A premonition from Guy Kawasaki that may just be humor, but might not be too far from becoming reality:
Going down to the casino to eat. May cost me $500.
The bullishness at the printing press may put a temporary halt to the wealth destruction we’ve become accustomed to, but creating $1.2 trillion out of thin air has a high probability of turning inflation worries into nightmare.
If you thought you were now retirement-poor as a result of the decimation your IRA/401k endured in the last few quarters, imagine what already retired folks who live on fixed incomes are going to think when a loaf of bread costs $15. What home value they have left, now being extracted in bulk through the magic of reverse-mortgages, is being used to pay jacked-up supplemental insurance premiums and co-pays.
If universal coverage doesn’t wind up killing them, now starvation will.
Or your month
Last but not least:
Snippets from Jim Rogers:
The way to solve this problem is to let people go bankrupt. “Then you will hit bottom and then you start over. The people who are sound will take over the assets from the people who aren’t sound and we will start over. This is the way the world has worked for a few thousand years…
The current rescue plans, which will force governments to issue more debt, print money and flood the markets with liquidity, will flare up inflation after the crisis is over and will create worse problems…
We had the worst excesses we had in credit markets in world history. We’re going to have to take some pain…
Many people bought 4-5 houses with no money down and no job… you think we’ll just say well, that’s too bad, we’ll start over and nobody loses their job? Be realistic.
We’re setting the stage for when we come out of this of a massive inflation holocaust.
Jim Rogers has been right about as much as Nouriel Roubini, which is to say an awful lot. I do, however, find it somewhat odd that their prospective remedies seem to differ quite a bit.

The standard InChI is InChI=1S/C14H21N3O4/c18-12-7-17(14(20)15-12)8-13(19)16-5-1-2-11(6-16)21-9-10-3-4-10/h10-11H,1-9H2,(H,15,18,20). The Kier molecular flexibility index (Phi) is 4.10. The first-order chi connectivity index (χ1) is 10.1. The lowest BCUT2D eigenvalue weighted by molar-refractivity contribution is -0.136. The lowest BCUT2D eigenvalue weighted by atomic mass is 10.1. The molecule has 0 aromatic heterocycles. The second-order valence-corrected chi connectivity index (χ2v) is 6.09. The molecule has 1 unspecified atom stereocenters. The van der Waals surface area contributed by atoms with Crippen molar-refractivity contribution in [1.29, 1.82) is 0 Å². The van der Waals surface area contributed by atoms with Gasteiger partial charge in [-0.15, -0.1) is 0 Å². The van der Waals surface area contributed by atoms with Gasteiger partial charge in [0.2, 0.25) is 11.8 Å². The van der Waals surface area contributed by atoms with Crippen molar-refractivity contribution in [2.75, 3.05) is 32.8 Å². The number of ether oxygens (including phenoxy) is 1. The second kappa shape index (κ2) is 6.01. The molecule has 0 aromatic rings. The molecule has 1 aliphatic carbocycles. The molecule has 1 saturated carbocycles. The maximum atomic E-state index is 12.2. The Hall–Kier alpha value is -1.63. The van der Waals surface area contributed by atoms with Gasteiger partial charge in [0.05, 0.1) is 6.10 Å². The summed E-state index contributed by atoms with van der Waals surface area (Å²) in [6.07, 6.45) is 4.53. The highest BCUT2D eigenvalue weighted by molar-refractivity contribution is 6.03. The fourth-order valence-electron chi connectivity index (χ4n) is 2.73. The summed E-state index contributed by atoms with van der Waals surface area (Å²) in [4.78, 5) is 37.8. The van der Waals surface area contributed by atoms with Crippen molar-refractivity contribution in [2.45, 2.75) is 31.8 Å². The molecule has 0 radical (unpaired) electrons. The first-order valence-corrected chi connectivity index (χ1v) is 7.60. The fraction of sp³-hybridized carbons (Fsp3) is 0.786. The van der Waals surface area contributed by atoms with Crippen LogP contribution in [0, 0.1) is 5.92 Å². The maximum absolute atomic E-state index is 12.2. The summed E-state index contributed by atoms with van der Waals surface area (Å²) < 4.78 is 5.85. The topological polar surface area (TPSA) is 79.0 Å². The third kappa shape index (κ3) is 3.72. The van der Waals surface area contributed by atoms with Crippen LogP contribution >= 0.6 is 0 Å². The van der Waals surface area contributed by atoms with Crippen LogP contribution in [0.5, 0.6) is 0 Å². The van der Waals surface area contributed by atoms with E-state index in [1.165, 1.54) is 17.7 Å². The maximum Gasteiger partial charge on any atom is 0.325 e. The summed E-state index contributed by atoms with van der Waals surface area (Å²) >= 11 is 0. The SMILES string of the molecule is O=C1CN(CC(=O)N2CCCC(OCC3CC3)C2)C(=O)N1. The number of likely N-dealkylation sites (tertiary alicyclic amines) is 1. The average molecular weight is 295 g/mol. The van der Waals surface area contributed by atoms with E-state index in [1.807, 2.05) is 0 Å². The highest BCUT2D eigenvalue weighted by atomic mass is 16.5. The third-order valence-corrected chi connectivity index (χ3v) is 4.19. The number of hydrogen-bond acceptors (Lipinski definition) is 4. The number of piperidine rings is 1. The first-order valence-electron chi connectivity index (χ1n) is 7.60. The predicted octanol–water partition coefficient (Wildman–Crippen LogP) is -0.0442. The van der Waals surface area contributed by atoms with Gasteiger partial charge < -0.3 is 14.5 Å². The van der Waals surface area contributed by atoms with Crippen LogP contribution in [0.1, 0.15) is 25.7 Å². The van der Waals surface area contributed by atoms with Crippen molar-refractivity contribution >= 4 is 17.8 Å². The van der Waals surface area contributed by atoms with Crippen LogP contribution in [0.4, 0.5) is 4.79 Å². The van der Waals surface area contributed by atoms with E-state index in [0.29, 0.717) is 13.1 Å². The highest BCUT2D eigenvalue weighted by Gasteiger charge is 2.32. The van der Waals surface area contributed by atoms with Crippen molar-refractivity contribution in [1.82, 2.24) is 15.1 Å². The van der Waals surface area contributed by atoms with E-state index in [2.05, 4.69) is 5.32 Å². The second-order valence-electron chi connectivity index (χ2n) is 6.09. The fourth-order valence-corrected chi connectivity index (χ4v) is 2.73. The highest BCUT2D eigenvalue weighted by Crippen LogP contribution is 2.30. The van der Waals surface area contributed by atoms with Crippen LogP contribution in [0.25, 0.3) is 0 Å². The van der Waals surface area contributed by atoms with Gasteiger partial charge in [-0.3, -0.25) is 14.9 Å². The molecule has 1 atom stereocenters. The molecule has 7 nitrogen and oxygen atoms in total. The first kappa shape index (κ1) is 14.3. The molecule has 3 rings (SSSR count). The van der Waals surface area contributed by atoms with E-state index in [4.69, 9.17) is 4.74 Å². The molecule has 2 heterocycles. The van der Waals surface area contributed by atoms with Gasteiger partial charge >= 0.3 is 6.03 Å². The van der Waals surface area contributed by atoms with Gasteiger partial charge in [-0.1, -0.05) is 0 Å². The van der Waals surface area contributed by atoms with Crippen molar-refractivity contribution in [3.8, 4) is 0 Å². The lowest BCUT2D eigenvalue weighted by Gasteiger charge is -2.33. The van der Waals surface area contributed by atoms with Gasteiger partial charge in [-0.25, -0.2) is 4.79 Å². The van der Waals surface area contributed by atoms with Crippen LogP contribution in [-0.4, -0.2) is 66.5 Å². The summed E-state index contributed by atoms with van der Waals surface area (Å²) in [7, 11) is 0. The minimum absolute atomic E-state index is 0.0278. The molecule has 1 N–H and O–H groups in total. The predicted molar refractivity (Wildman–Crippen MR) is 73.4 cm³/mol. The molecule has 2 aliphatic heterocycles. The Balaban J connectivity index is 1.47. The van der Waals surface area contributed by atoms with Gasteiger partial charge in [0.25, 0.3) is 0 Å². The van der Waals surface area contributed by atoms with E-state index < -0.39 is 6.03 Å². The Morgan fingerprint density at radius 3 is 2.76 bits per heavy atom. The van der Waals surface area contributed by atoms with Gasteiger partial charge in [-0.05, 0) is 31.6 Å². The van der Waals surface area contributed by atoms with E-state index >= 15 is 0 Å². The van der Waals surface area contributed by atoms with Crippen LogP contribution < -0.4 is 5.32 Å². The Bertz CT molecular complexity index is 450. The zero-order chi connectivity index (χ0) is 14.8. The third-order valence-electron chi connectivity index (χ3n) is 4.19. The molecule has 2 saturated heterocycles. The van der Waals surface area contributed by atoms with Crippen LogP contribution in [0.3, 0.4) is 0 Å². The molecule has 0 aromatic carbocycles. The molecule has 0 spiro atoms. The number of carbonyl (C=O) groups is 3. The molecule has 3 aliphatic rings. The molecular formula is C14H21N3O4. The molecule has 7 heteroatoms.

While everyone frets about the latest jobs report, maybe there is a silver lining in those clouds…
Throw out decoupling theory…
There is considerable softening in housing demand (as well as abundant inventory) in developed countries, meaning both shrinking need for raw materials there and some additional demand decline as a result of diminished perception of wealth.
Could the world deflate it’s way out of a financial crisis? Don’t know, but at the minimum I’m having a harder time seeing a case for the continued price spirals we’ve become accustomed to.
Inflation is a nasty bug:
To reiterate, the last time Producer prices were this high, the Fed had rates up in the double digits — not at 2%…
Here’s a chart of the prime lending rate (as published by the WSJ) during “modern economic times” (each color change represents a rate change – click for larger view)…
I’ll bet few running around today remember how ugly things were in the midsts of that mountain-in-the-middle. But Paul Volcker was scrambling (and let’s note that he has been more vocal as of late too).
Producer prices have been rising for a while, but they held off passing on costs to consumers. That game is over. So, the highly leveraged are getting killed by plummeting home prices and the savers are getting killed by just about everything else.
And you can thank your Federal Reserve for that.
Hell = golf course
From pointing fingers is old hat, and old hats fit nicer than new ones…
And from technology is my oyster, now give it a sniff before you eat it…
Getting ready for the weekend
Voted “Best Value From Your Stimulus Check”:
And last and least: